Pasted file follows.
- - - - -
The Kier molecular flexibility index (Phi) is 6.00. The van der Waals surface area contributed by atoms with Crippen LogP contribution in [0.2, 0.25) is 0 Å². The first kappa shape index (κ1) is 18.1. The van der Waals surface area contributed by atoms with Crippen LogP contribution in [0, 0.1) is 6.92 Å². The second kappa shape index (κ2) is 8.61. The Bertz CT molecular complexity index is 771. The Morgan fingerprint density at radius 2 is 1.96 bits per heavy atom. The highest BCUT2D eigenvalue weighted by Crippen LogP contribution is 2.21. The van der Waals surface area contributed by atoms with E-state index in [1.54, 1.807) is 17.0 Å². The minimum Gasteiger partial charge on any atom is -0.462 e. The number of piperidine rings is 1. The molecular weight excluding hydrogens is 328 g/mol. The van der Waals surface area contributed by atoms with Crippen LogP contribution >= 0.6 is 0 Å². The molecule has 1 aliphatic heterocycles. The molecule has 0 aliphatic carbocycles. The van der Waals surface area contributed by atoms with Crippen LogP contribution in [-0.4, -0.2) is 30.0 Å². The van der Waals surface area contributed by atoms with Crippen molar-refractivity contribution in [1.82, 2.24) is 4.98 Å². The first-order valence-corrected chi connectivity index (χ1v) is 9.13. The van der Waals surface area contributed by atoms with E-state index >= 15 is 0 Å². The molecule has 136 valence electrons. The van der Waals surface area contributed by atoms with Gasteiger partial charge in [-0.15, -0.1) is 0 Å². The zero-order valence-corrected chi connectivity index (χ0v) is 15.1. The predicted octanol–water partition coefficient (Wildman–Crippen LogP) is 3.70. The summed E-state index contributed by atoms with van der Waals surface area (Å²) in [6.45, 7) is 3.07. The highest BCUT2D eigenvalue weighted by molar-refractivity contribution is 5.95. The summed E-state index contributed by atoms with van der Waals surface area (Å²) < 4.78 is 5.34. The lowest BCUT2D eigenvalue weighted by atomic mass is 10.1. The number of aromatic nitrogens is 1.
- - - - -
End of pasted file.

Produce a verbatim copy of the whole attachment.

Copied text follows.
The Kier molecular flexibility index (Phi) is 6.00. The van der Waals surface area contributed by atoms with Crippen LogP contribution in [0.2, 0.25) is 0 Å². The first kappa shape index (κ1) is 18.1. The van der Waals surface area contributed by atoms with Crippen LogP contribution in [0, 0.1) is 6.92 Å². The second kappa shape index (κ2) is 8.61. The Bertz CT molecular complexity index is 771. The Morgan fingerprint density at radius 2 is 1.96 bits per heavy atom. The highest BCUT2D eigenvalue weighted by Crippen LogP contribution is 2.21. The van der Waals surface area contributed by atoms with E-state index in [1.54, 1.807) is 17.0 Å². The minimum Gasteiger partial charge on any atom is -0.462 e. The number of piperidine rings is 1. The molecular weight excluding hydrogens is 328 g/mol. The van der Waals surface area contributed by atoms with Crippen LogP contribution >= 0.6 is 0 Å². The molecule has 1 aliphatic heterocycles. The molecule has 0 aliphatic carbocycles. The van der Waals surface area contributed by atoms with Crippen LogP contribution in [-0.4, -0.2) is 30.0 Å². The van der Waals surface area contributed by atoms with Crippen molar-refractivity contribution in [1.82, 2.24) is 4.98 Å². The first-order valence-corrected chi connectivity index (χ1v) is 9.13. The van der Waals surface area contributed by atoms with E-state index >= 15 is 0 Å². The molecule has 136 valence electrons. The van der Waals surface area contributed by atoms with Gasteiger partial charge in [-0.15, -0.1) is 0 Å². The zero-order valence-corrected chi connectivity index (χ0v) is 15.1. The predicted octanol–water partition coefficient (Wildman–Crippen LogP) is 3.70. The summed E-state index contributed by atoms with van der Waals surface area (Å²) in [6.45, 7) is 3.07. The highest BCUT2D eigenvalue weighted by molar-refractivity contribution is 5.95. The summed E-state index contributed by atoms with van der Waals surface area (Å²) < 4.78 is 5.34. The lowest BCUT2D eigenvalue weighted by atomic mass is 10.1. The number of aromatic nitrogens is 1.